SANGER: Just one more on this question of whether or not there was intelligence failure or not. So you sit in a lot of public hearings, but you sit in far more closed hearings. If you think about the years leading up to the 2016 election, in many of those hearings, especially the closed hearings, you spend an enormous amount of time on our cyber capabilities, both offensive and defensive. Was there any prolonged discussion of either the question of whether the Russians would take techniques that they had used, successfully in some cases, in Ukraine, in the Baltics, and bring them here? And was there discussion about the social media risk? Do you remember those coming up very much prior to the election?

BURR: David, two distinctly different questions. I believe that the intelligence community as a whole saw in real time Russia’s efforts at disinformation in the United States. The mere recognition of that has to be followed by some type of policy action, and I think both the intelligence community and the Hill were anxious for nine months of the last administration to see the leadership guidance that was needed to exercise different policy towards individuals that carried this out.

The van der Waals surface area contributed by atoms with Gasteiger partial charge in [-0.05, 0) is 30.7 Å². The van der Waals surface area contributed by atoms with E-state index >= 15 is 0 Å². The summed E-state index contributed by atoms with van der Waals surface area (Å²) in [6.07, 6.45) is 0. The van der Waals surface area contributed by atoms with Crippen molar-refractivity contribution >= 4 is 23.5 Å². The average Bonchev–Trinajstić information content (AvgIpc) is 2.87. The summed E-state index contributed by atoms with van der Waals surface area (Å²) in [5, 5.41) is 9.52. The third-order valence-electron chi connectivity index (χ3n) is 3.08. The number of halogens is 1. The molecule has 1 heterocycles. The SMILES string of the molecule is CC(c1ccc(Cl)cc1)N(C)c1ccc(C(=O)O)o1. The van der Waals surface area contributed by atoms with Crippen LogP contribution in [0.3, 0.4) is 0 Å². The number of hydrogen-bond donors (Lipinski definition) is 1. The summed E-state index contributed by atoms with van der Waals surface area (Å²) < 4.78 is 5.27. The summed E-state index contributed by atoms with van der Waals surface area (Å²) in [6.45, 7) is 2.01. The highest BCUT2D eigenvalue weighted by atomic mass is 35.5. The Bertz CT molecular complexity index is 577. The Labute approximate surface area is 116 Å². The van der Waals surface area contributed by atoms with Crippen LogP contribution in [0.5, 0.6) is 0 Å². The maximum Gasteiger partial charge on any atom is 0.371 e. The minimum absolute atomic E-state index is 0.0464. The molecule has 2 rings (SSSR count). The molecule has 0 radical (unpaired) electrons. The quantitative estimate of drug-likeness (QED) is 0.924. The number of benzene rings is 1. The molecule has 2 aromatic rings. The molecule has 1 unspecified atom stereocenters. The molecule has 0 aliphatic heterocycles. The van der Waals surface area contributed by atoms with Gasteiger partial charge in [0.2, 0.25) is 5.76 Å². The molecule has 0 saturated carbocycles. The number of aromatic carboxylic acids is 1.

In the case of ‘16, we were focused significantly on Russia and Russia’s intentions as it related to our election cycle, but I could have made the same case in ‘16 that this was about another nation-state’s—or multiple nation-states’ efforts to hack our critical infrastructure, to steal personal data, to target U.S.—the whole of USG, and I think in all cases the—Russia’s intent for the election and other nation-states’ targeting of all of those areas of public and private entities, we had no response. And I think the investigation will be limited to the previous administration’s response or lack thereof as it related to Russia’s intent in ’16 to our election process. But from a committee standpoint, we are very focused on what we need to do going forward on the whole issue of cyber and where technology drives this.